Guess Probed by EU Amid Clampdown on Cross-Border Sales Curbs

  • EU suspects Guess may ban cross-border sales to consumers
  • EU’s Vestager plans to check Guess is ‘playing by the rules’

The European Commission will examine Guess’ distribution agreements and practices to determine whether they violate EU competition rules

Photographer: Krisztian Bocsi/Bloomberg

Guess? Inc. faces a formal European Union antitrust investigation over suspicions the clothing manufacturer and retailer may be thwarting cross-border sales to potential consumers.

The European Commission will examine Guess’ distribution agreements and practices to determine whether they violate EU competition rules that allow consumers in the bloc to purchase from any retailer authorized by a manufacturer, including across national borders.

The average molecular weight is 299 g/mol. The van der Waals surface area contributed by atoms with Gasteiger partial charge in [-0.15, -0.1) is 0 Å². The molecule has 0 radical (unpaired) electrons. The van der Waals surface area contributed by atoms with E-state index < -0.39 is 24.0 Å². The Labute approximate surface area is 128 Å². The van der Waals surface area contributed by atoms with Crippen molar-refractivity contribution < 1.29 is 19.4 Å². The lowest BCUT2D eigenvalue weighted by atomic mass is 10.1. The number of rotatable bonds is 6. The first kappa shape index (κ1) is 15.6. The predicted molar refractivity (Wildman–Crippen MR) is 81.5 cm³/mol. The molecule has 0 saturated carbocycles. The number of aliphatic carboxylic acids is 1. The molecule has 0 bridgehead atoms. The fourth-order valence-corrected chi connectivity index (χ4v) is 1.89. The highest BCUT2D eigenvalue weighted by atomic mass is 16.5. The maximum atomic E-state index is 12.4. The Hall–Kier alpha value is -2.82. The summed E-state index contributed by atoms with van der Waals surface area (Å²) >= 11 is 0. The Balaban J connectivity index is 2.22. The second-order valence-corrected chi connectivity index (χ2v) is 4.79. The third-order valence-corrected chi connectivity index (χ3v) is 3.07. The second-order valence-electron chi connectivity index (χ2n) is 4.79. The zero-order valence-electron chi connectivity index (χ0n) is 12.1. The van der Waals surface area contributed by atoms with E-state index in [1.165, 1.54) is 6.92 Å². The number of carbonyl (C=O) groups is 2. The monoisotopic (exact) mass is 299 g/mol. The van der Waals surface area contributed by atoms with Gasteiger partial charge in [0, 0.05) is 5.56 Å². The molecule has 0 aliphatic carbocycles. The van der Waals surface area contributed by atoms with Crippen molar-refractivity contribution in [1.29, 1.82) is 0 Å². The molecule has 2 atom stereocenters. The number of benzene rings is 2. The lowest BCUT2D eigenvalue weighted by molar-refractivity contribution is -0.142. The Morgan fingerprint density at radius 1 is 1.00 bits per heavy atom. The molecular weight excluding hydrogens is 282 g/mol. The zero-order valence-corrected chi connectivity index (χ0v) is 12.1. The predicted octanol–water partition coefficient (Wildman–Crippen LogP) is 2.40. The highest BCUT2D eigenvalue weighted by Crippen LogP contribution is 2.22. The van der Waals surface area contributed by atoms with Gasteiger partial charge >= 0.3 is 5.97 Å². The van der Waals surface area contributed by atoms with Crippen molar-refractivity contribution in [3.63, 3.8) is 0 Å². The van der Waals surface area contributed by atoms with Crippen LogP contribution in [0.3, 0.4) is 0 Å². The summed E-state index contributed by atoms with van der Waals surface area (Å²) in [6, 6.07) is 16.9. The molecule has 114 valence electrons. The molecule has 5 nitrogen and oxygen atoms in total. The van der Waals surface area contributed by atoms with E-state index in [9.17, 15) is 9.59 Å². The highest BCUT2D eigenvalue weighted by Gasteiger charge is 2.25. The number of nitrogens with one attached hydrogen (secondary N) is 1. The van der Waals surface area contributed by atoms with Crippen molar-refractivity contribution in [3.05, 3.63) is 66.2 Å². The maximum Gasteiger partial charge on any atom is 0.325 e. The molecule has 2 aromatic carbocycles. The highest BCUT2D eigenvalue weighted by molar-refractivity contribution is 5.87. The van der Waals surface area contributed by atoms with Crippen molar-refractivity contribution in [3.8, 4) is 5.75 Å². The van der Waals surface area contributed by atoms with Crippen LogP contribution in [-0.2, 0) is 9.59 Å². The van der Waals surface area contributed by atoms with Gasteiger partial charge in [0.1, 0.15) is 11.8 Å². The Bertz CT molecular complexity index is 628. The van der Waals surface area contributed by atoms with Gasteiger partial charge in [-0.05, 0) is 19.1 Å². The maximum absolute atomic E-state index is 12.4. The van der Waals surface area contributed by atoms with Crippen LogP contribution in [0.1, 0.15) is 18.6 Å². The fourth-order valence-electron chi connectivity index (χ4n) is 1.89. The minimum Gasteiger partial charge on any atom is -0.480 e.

“One of the key benefits of the EU’s single market is that consumers can shop around for a better deal,” EU Competition Commissioner Margrethe Vestager said Tuesday in an emailed statement. Officials will check Guess is “playing by the rules and not preventing consumers from buying products across borders.”

The EU said that while the Guess probe is separate from a sweeping probe into online sales inquiry finalized last month, the case “follows up” on one of the issues identified. The digital economy is a focus for Vestager, who is investigating Alphabet Inc.’s Google over an online shopping search tool, phone software and advertising.

Los Angeles-based Guess didn’t immediately respond to requests for comment.

Vestager’s also probing Hollywood studios over restrictive contracts with pay-TV provider Sky Plc that may block sales outside the U.K. and has also cited concerns over how companies increasingly collect and use vast amounts of data about consumer habits.

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